Art News & Views


The inkwell will sound strange to a child of 21st century. S/he is conversant with the words like E-mail or SMS, but inkwell or inkpot will hardly send any signal to his memory. The inkwell has become as obsolete as the horse-drawn tram cars of Kolkata. No trace of inkwells will be found now in houses, banks, post-offices or other important places of financial transaction. It has become a part of the past when thousands of letters were being written with quills or steel nib pens, when Cowper, Horace Walpole, Byron, Lamb, Keats, Carlyle, Rilke & Rabindranath wrote their immortal letters and when soldiers will would dip their pens into the travelers inkwells to write to their beloved ones from the battlefield. It is thrilling to visualize Shakespeare writing his tragedies and comedies with quill pens dipped in ink.

Inkwells are separate containers that hold ink. An inkstand, on the other hand, holds one or more inkwells and sometimes other accessories. In the 18th and 19th centuries in England an inkstand was referred to as a "standish." Gradually many equipments were added to the inkstand. Some of those are a pounce pot or sander, a groove for a seal, a box for extra nibs, a brush to clean ink from clogged nibs, a candle holder, a stamp box, a match container, even a call bell to ring for a subordinate staff to post the letter. Also there are other holes in the top of inkstands to hold quills in an upright position to protect their sharp points. Pen racks were added to the inkstand when steel nibs came into use.

To trace the history of the early inkwells we have to go back to ancient Egypt when the art of the scribe was born. Scribes were appointed by aristocratic families and also by town administration. They used small ink palettes produced in pieces of stone with round hollows for each colour of ink. With the passage of time writing progressed and larger clay and stone containers used with wax stoppers to store the ink. Later Egyptians began producing glass inkwells. The art of writing spread around the world, and animal horns began to be used as the material for making ink containers. All these inkwells were strictly utilitarian and there was little ornamentation. The ornamental inkwells came into being in the Middle Ages and the Renaissance. Gold, silver and other precious metal began to be used to make these ornamental ink containers.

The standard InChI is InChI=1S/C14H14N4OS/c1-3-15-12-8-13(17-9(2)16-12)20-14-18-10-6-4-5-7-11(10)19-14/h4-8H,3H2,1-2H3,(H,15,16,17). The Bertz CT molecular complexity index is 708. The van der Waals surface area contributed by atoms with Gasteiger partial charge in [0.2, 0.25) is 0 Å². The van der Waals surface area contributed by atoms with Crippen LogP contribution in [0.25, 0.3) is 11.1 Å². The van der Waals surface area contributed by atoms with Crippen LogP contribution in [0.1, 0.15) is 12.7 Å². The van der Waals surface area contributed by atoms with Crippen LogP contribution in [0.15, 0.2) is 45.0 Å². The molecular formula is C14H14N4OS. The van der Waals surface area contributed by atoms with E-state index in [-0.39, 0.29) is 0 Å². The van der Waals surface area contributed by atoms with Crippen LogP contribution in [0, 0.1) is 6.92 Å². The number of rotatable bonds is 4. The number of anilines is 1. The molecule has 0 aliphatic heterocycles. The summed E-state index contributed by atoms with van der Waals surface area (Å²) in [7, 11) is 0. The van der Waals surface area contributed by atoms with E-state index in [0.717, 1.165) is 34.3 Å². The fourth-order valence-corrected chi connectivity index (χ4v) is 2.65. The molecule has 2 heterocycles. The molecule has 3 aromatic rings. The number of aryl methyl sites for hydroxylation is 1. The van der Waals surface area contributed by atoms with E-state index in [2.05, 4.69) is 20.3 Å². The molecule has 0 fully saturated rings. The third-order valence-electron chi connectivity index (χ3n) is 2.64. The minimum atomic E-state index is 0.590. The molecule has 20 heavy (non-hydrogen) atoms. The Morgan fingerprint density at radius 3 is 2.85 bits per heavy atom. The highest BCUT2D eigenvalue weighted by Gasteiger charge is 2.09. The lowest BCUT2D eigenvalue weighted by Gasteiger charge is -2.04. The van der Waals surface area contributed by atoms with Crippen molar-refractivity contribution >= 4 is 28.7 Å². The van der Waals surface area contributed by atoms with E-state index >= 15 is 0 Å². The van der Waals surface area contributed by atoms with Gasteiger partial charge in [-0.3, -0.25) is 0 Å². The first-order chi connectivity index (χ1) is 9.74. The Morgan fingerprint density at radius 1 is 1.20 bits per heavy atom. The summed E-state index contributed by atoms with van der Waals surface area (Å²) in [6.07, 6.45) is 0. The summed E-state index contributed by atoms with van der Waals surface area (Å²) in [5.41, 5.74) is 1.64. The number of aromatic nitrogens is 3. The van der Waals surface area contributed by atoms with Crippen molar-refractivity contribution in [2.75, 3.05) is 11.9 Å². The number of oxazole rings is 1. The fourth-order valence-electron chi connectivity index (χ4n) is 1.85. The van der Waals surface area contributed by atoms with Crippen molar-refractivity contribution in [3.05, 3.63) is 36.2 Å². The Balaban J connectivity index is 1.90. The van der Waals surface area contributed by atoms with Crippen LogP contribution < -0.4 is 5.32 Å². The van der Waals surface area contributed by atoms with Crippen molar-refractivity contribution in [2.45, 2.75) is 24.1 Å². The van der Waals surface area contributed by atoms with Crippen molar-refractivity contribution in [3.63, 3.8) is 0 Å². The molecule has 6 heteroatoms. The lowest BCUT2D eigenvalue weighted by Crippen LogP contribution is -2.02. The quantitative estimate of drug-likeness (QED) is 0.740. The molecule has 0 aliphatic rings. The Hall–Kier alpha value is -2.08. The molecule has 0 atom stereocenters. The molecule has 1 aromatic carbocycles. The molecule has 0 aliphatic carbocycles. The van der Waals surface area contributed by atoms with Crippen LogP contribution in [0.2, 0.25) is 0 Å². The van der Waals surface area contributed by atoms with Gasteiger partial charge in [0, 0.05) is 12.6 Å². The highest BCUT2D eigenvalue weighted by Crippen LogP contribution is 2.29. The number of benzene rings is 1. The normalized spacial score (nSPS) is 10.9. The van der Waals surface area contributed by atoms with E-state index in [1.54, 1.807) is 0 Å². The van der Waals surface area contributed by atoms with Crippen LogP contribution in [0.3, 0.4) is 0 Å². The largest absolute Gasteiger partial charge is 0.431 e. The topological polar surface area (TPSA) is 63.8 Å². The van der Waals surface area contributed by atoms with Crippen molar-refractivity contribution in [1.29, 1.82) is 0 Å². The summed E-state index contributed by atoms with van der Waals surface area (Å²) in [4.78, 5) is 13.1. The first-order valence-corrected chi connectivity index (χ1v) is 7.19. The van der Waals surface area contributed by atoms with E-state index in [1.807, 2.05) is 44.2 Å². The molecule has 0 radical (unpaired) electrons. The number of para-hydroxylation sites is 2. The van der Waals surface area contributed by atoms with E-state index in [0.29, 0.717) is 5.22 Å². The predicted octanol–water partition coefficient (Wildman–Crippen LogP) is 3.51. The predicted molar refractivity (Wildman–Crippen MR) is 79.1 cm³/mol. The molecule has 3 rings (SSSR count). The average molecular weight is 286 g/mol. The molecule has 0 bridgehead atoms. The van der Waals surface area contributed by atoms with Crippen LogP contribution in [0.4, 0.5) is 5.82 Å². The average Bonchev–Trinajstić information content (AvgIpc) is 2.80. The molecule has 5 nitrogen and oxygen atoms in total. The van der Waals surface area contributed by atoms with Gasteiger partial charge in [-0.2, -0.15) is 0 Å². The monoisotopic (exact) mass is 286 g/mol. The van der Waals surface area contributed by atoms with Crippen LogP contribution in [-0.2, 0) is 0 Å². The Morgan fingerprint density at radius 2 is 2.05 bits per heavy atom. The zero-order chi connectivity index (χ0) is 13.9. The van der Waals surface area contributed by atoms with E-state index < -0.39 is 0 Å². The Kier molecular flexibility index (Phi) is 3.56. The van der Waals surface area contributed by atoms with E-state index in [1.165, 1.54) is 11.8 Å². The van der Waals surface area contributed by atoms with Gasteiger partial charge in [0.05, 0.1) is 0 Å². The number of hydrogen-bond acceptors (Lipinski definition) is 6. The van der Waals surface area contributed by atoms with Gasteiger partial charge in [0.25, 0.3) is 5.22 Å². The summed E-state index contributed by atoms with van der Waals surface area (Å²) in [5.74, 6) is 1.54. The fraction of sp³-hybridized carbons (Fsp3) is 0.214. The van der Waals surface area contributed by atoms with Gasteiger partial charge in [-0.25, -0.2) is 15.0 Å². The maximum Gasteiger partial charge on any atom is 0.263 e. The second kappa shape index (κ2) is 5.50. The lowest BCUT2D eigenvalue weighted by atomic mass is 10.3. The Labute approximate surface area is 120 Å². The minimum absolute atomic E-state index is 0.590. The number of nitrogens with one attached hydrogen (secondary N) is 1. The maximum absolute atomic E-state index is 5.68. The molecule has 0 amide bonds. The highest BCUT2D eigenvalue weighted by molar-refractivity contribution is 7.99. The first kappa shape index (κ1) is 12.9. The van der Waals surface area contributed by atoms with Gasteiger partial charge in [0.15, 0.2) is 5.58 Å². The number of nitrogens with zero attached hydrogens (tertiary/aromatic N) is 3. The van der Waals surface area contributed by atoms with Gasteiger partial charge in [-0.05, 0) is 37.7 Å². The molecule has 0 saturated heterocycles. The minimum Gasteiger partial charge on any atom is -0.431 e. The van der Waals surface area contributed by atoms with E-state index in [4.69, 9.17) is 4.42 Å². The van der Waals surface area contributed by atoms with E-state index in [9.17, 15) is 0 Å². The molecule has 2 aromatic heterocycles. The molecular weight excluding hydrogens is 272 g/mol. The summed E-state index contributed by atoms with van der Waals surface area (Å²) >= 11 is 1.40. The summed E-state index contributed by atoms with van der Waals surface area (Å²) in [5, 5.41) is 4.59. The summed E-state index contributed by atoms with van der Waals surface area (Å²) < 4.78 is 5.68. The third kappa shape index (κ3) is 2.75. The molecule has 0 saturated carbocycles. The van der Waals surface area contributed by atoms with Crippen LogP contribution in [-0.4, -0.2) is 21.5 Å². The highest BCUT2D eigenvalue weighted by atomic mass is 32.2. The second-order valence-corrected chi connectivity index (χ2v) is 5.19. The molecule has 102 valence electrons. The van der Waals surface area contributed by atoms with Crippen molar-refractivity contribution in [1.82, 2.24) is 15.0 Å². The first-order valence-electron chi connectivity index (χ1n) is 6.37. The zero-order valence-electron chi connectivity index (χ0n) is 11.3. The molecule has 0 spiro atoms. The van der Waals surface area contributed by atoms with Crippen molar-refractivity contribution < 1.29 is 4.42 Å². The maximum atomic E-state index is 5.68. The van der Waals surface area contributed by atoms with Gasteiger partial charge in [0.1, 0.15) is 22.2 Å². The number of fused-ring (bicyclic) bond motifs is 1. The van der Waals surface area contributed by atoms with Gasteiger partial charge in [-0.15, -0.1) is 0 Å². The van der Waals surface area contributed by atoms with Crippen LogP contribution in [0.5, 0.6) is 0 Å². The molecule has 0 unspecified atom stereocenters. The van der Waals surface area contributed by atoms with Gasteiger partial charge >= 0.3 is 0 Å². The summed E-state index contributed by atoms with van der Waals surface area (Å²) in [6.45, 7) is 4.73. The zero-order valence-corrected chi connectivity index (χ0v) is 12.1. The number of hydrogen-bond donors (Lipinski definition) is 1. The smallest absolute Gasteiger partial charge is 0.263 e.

Western Europa in the Baroque period saw excessive use of ornamental style in the making of inkwells. Portable inkwell was devised about the time of the Civil war for the convenience of the soldiers who could carry it into the battlefield to write to their sweethearts. Excessive ornamentation surfaced again during Queen Victoria's reign. Painted porcelain inkwells filled with scented and highly coloured ink decorated the drawing rooms. Stylized and fanciful figures of maidens with flowing hair, butterflies, oak leaves, iris blooms and tree stumps were found on inkstands and inkwells at the beginning of the Art Nouveau era in the late nineteenth century. Seaside resorts presented souvenir inkwells which were carved from a single conch shell or a mother-of-pearl conch fashioned into the shape of a fish. Wood crafted bears, gnomes and trees were found in the inkwells at the end of the nineteenth century. With the beginning of the Art Deco style in the 1920s and the production of practical fountain pens the inkwell began to lose its utility value as an item of necessity. Fine craftsmanship in making inkwells declined drastically.

Inkwells have been crafted in a large variety of materials, in stone, horn, pottery, porcelain, wood, silver, iron, brass, bronze, gilt, tin, pewter, aluminium, chromed steel, glass, cut glass, shell and mother-of-pearl. Some of the famous manufacturers of inkwells were the Silliman Company of USA, Longway of France, Coalport of England, Murano of Italy, Bradley and Hubbard of USA, Meriden Britannia of USA, S. Benedict Mfg. Co. of New York, Jennings Bros of USA etc.

Inkwells have become highly extolled collectibles to a larger number of collectors throughout the world. There is the society of inkwell collectors, formed in 1981, which publishes a quarterly newsletter, 'The Stained Finger' and it brings out excellent articles, invites collectors to share knowledge through a question & answer section.

Inkwells have been lost into obsolescence indeed, but they are important footmarks of our history of civilization. Standing in front of a rich collection of inkwells, you may feel the fleeting ripples & waves originating thousands of years back in the womb of time are flowing over your face front-ward, never to come back.

  Anindya Bandyopadhyay 



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art etc. news & views is a monthly magazine published from India in order to promote art and culture. It intends to raise awareness about art all around India and the world. The magazine covers art exhibitions, auction highlights, market trends, art happenings besides Antique, Collectibles, Fashion, Jewellery, Vintage, Furniture, Film, Music and Culture.